Here are a few more photos from our trip: (1) Dorine, Judy, Mike, and I at the Strawberry Park Hot Springs complex near Steamboat Springs, CO; (2) Mike and I at the Continental Divide on the Trail Ridge Road in Rocky Mountain National Park; (3) me at the Stanley Hotel in Estes Park, CO with a display of photos from the ABC miniseries production of The Shining, in which the hotel was featured prominently (and which I own on DVD -- the commentary on the DVD set indicates that the Stanley was where Stephen King actually conceived the story line for his book [notwithstanding the disclaimer he put in the introduction to the book], which I think is cool); (4) a pair of elk grazing in someone's front yard in Estes Park; (5) outside our suite at the Worldmark resort in Steamboat Springs; and (6) Dorine and I in front of the Stanley Hotel.

[Update 12/22/10: I might also add that the Stanley Hotel was featured in the movie Dumb and Dumber.  It -- at least the exterior, and I don't know about the "interior" shots -- is the hotel where Jim Carrey and Jeff Daniels stay when they get to "Aspen."]

Monday, June 8, 2009

Trip to Colorado with Mike and Judy

We're currently on vacation with Mike and Judy P_______ in Colorado. We first spent two nights in Red River, New Mexico, and right now we're in Steamboat Springs, Colorado; we'll spend a total of three nights here, and then we'll stay two nights in Estes Park, Colorado before heading home on Friday. It's been a fun trip so far -- we haven't done a whole lot, but just being able to get away from it all and relax means a lot to me these days. In Red River, we got to see a "classic car" show, which was cool, and we drove down to Taos, saw the Rio Grande Gorge Bridge (see photo above), and shopped and ate lunch. The drive up to Steamboat Springs was longer than I expected; we actually were snowed on in Leadville, Colorado while en route. Today we went to go see Fish Creek Falls, and we saw the town botanical garden; we'll probably find a hot spring to soak in either this evening or tomorrow. Kiley is in Australia at present, and from what we've been able to gather so far, she's having a good time.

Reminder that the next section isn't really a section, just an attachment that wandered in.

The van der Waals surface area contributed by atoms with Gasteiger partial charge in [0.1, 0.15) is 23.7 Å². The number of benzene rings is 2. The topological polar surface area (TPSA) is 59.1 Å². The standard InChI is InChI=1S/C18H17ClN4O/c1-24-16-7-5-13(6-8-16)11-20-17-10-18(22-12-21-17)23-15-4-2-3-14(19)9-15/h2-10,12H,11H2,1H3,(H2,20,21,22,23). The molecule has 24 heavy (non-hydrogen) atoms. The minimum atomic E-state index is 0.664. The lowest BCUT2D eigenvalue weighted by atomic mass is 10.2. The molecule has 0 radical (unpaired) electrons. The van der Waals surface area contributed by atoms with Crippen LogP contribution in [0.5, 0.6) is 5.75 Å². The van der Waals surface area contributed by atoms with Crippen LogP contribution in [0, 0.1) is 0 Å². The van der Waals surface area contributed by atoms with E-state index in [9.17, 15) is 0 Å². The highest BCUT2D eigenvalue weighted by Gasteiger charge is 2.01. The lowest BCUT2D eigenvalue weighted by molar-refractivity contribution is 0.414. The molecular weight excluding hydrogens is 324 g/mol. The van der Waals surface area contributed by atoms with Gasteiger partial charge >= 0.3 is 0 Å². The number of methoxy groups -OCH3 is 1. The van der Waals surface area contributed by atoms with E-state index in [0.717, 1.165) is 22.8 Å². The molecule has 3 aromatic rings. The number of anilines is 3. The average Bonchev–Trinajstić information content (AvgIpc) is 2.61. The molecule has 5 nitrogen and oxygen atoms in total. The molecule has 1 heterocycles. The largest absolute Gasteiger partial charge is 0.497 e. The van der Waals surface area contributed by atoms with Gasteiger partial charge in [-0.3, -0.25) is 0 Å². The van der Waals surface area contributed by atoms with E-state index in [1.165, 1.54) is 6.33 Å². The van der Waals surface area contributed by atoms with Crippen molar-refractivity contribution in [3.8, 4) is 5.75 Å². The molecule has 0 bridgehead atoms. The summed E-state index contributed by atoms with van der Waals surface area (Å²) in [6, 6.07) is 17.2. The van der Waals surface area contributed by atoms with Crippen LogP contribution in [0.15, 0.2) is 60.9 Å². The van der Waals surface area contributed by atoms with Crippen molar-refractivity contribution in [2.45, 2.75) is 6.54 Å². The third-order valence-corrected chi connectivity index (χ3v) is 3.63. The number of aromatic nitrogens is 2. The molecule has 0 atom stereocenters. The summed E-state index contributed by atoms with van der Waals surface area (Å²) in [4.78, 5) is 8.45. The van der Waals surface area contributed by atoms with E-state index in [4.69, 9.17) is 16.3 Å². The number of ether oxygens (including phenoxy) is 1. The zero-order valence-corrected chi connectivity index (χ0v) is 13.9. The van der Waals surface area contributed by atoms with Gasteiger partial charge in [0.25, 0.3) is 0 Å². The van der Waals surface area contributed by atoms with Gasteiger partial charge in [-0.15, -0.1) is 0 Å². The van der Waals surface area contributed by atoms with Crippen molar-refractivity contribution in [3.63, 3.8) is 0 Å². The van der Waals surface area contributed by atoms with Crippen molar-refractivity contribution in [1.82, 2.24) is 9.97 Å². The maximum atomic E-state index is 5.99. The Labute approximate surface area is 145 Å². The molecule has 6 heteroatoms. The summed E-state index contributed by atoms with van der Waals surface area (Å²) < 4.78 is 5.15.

The photos above show: (1) Mike walking on the Rio Grande Gorge Bridge (near Taos, NM -- where an important sequence of the most-recent Terminator movie was filmed); (2) Dorine and I on a bridge in Red River; (3) the four of us at Fish Creek Falls near Steamboat Springs; and (4) Dorine and I at the Steamboat Springs "Botanic Garden."

Thursday, June 4, 2009

Darren's Last Area?

Darren is now serving in a part of Tegucigalpa (or Comayagüela -- I'm never quite sure where the line of demarcation is between the two) called "Country" (pronounced "cone-tree"), and his companion is a hard-working Guatemalan named Elder Polanco. This could very well be Darren's last area before he comes home; he wanted to serve in another small town before he finished, but possibly not at the cost of moving again so soon. His reports indicate that he and Elder Polanco currently have quite a few good investigators, and I'm sure he'd be happy to finish his mission with a few (or a bunch of) additional converts. This photo shows his district. Top (L-R): Darren, Elder Polanco, Elder Chuquimia, Elder Prescott; Bottom (L-R): Hermana Medal, Hermana Hernández. (Is it just me, or do those sister missionaries seem a little too attractive?)

[Update: I've been advised, with a chuckle and an elbow in the ribs, that just about any woman in her early 20s looks attractive to a 50-year-old man. Maybe so!]